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Trump’s imaginary power bloc

Published: 
Sunday, June 17, 2018

Is the ultimate objective of US President Donald Trump the creation of another pole of economic, military, and political power with him at the zenith? It can be an enticing thought for him.

Or is he simply operating by “vaps”, doing and saying whatever strikes him as being the thing to do at the moment to attract attention?

One day he insults and antagonises traditional US allies at the Group of 7 Summit; the following day he is “honoured” to meet with the reportedly mass murderer, North Korean dictator, Kim Jong-un, with little more than a press release of good intentions emerging from the meeting.

At the same time that Trump gets little substantial commitment from Kim, he agrees (surely the suggestion must have come from Kim in the one-on-one meeting) to end the joint US South Korea military exercises in the area, designed to give comfort to US allies, inclusive of Japan, and prepare against the possibility of an attack from the North.

The question is: Why should the ultimate “deal maker” settle for such a “bad deal”? In reality, it’s a deal which compares unfavourably to that struck between Iran and the leading nations of the world, one which Trump repudiated. To compound all of that, North Korean regimes have broken such previous agreements.

On the part of Kim, will he be willing to relinquish his total and brutal hold over his country for his newly-minted international statesman status? It is a status which will be further burnished by meetings with the Japanese leader, an invitation to the White House with a return visit of the US president to Pyongyang; and what Kim must long for, the removal of economic and trade sanctions to bring a measure of prosperity to his country.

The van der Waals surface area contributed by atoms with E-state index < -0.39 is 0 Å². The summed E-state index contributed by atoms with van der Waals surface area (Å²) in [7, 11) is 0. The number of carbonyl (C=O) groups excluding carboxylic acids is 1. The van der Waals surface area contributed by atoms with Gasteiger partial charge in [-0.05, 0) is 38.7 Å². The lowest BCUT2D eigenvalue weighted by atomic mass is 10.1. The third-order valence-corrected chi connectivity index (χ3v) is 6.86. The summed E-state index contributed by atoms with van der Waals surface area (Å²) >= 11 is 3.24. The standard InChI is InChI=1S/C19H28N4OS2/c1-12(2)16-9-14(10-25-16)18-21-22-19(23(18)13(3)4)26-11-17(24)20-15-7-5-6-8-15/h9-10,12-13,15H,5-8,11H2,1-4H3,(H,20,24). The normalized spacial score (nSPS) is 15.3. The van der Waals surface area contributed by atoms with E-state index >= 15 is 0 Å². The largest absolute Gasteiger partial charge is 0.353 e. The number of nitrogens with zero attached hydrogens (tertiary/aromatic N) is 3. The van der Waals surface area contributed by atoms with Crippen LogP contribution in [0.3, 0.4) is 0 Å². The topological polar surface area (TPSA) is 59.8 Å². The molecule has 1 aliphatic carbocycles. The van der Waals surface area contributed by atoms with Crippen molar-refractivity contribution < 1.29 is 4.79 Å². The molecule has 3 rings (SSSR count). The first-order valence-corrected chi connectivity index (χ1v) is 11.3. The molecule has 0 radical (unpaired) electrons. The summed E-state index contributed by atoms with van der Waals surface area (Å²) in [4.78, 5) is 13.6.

Former NBA star Dennis Rodman, who has made several trips to North Korea, says Kim hankers after the “good life”:”This guy wants to be around the world; he wants to come to America and enjoy his life; he wants his people to enjoy this life.”

There is no gainsaying the fact that even a threadbare agreement between Trump and Kim to co-operate peacefully is far more comforting to the world than nuclear threats between Pyongyang and Washington.

Whatever freedom and prosperity the North Korean leader may gain from subjecting himself and country to the dictates of modern western civilisation, Kim will calculate the costs. He must be aware that the dropping of crippling economic sanctions against the regime and the re-start of the economic aid needed to sustain life will bring unimaginable costs in terms of opening the society to scrutiny. What kind of impact that will have on the Kim dynasty, he must wonder.

Will President Trump’s power of pardon extend to absolving the man who has reportedly slaughtered tens of thousands of his own people and brutalized several thousand others? Will it save him from prosecution at the International Criminal Court?

Will western world leaders be able to defend their association with Kim while being critical of human rights violations elsewhere?

At the level of geo-politics, Trump’s embrace of Kim and his regime must surely remove Russia and China from having to answer questions about human rights violations in their own countries. And this will be more so if Trump’s ultimate intentions are to create a rival pole to Western countries in the Group of 7—who Trump must feel are disrespectful of him and who want to continue “taking advantage of the United States.”

More immediately, and notwithstanding the meandering path mapped out above as possibilities—but then again it matches Trump’s policy-making, actions, and statements in his tweets—what is clear is that Trump’s engagement with Kim Jong-un must be considered as an effort to bolster his international image. He must hope that that image will stand as a counterpoise to whatever Robert Mueller and other law enforcement institutions may find that implicates him and can trigger impeachment proceedings in the Congress and or criminal charges in the Court.

It may even be that President Trump has concluded that his efforts with Kim can move the world away from a nuclear threat and win him a Nobel Peace Prize nomination. He must reason in such circumstances, the US Congress could not possibly seek to impeach him, even if Muller’s findings require him to answer hard questions.

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